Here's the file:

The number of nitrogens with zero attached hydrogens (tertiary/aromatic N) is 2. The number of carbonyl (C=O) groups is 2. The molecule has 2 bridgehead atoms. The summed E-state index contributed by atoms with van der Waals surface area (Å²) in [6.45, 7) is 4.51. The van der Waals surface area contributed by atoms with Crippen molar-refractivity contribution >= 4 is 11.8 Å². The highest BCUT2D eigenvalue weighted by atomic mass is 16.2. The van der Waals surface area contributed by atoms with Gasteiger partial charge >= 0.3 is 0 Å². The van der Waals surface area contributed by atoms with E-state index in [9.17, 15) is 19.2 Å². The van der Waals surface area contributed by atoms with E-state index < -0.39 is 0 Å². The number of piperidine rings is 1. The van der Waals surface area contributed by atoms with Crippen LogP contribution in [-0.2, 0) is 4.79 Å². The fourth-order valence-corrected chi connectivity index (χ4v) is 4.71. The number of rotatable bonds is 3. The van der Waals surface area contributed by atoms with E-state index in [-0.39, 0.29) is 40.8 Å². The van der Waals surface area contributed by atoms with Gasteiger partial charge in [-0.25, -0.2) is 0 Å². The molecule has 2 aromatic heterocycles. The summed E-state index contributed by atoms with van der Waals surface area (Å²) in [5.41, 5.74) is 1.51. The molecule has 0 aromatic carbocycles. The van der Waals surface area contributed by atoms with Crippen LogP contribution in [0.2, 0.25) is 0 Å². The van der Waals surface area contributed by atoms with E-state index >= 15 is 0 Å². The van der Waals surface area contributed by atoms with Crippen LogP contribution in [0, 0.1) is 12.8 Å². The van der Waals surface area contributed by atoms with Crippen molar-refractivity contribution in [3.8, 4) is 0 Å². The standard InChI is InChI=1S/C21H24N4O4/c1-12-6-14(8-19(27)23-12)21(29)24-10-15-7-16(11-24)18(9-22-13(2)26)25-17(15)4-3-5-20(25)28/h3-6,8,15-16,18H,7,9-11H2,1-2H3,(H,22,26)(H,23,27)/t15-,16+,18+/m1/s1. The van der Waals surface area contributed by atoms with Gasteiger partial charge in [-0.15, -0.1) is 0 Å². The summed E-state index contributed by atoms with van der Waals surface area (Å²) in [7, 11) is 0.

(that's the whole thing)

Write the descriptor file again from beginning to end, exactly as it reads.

The number of nitrogens with zero attached hydrogens (tertiary/aromatic N) is 2. The number of carbonyl (C=O) groups is 2. The molecule has 2 bridgehead atoms. The summed E-state index contributed by atoms with van der Waals surface area (Å²) in [6.45, 7) is 4.51. The van der Waals surface area contributed by atoms with Crippen molar-refractivity contribution >= 4 is 11.8 Å². The highest BCUT2D eigenvalue weighted by atomic mass is 16.2. The van der Waals surface area contributed by atoms with Gasteiger partial charge >= 0.3 is 0 Å². The van der Waals surface area contributed by atoms with E-state index in [9.17, 15) is 19.2 Å². The van der Waals surface area contributed by atoms with E-state index < -0.39 is 0 Å². The number of piperidine rings is 1. The van der Waals surface area contributed by atoms with Crippen LogP contribution in [-0.2, 0) is 4.79 Å². The fourth-order valence-corrected chi connectivity index (χ4v) is 4.71. The number of rotatable bonds is 3. The van der Waals surface area contributed by atoms with E-state index in [-0.39, 0.29) is 40.8 Å². The van der Waals surface area contributed by atoms with Gasteiger partial charge in [-0.25, -0.2) is 0 Å². The molecule has 2 aromatic heterocycles. The summed E-state index contributed by atoms with van der Waals surface area (Å²) in [5.41, 5.74) is 1.51. The molecule has 0 aromatic carbocycles. The van der Waals surface area contributed by atoms with Crippen LogP contribution in [0.2, 0.25) is 0 Å². The van der Waals surface area contributed by atoms with E-state index >= 15 is 0 Å². The van der Waals surface area contributed by atoms with Crippen LogP contribution in [0, 0.1) is 12.8 Å². The van der Waals surface area contributed by atoms with Crippen molar-refractivity contribution in [3.8, 4) is 0 Å². The standard InChI is InChI=1S/C21H24N4O4/c1-12-6-14(8-19(27)23-12)21(29)24-10-15-7-16(11-24)18(9-22-13(2)26)25-17(15)4-3-5-20(25)28/h3-6,8,15-16,18H,7,9-11H2,1-2H3,(H,22,26)(H,23,27)/t15-,16+,18+/m1/s1. The van der Waals surface area contributed by atoms with Gasteiger partial charge in [-0.15, -0.1) is 0 Å². The summed E-state index contributed by atoms with van der Waals surface area (Å²) in [7, 11) is 0.